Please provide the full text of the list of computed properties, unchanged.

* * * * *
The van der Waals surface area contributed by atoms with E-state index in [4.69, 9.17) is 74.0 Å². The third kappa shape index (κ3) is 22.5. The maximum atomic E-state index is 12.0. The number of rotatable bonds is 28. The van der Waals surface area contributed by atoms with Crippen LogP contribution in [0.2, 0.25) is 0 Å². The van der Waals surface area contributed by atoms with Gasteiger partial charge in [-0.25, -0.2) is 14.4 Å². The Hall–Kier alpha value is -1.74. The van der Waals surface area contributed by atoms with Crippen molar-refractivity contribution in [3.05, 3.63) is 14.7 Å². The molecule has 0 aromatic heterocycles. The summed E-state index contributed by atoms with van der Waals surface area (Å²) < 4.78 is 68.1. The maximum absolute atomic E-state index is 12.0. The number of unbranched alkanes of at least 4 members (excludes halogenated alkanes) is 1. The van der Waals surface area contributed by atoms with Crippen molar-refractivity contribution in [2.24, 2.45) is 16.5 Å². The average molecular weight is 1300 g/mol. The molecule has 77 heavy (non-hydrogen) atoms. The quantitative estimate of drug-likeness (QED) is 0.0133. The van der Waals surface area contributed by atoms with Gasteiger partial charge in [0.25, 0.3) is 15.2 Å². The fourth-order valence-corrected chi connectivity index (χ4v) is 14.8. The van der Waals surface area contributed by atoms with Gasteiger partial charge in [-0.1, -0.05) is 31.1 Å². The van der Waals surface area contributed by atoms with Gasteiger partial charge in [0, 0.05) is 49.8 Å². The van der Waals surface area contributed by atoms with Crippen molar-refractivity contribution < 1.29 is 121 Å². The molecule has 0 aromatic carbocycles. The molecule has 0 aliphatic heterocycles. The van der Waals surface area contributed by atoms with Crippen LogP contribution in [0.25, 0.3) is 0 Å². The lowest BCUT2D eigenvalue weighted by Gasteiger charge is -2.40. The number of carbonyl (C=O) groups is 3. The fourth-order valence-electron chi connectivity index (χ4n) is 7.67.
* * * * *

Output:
The van der Waals surface area contributed by atoms with E-state index in [4.69, 9.17) is 74.0 Å². The third kappa shape index (κ3) is 22.5. The maximum atomic E-state index is 12.0. The number of rotatable bonds is 28. The van der Waals surface area contributed by atoms with Crippen LogP contribution in [0.2, 0.25) is 0 Å². The van der Waals surface area contributed by atoms with Gasteiger partial charge in [-0.25, -0.2) is 14.4 Å². The Hall–Kier alpha value is -1.74. The van der Waals surface area contributed by atoms with Crippen molar-refractivity contribution in [3.05, 3.63) is 14.7 Å². The molecule has 0 aromatic heterocycles. The summed E-state index contributed by atoms with van der Waals surface area (Å²) < 4.78 is 68.1. The maximum absolute atomic E-state index is 12.0. The number of unbranched alkanes of at least 4 members (excludes halogenated alkanes) is 1. The van der Waals surface area contributed by atoms with Crippen molar-refractivity contribution in [2.24, 2.45) is 16.5 Å². The average molecular weight is 1300 g/mol. The molecule has 77 heavy (non-hydrogen) atoms. The quantitative estimate of drug-likeness (QED) is 0.0133. The van der Waals surface area contributed by atoms with Gasteiger partial charge in [0.25, 0.3) is 15.2 Å². The fourth-order valence-corrected chi connectivity index (χ4v) is 14.8. The van der Waals surface area contributed by atoms with Gasteiger partial charge in [-0.1, -0.05) is 31.1 Å². The van der Waals surface area contributed by atoms with Gasteiger partial charge in [0, 0.05) is 49.8 Å². The van der Waals surface area contributed by atoms with Crippen molar-refractivity contribution < 1.29 is 121 Å². The molecule has 0 aromatic carbocycles. The molecule has 0 aliphatic heterocycles. The van der Waals surface area contributed by atoms with Crippen LogP contribution in [0.25, 0.3) is 0 Å². The lowest BCUT2D eigenvalue weighted by Gasteiger charge is -2.40. The number of carbonyl (C=O) groups is 3. The fourth-order valence-electron chi connectivity index (χ4n) is 7.67.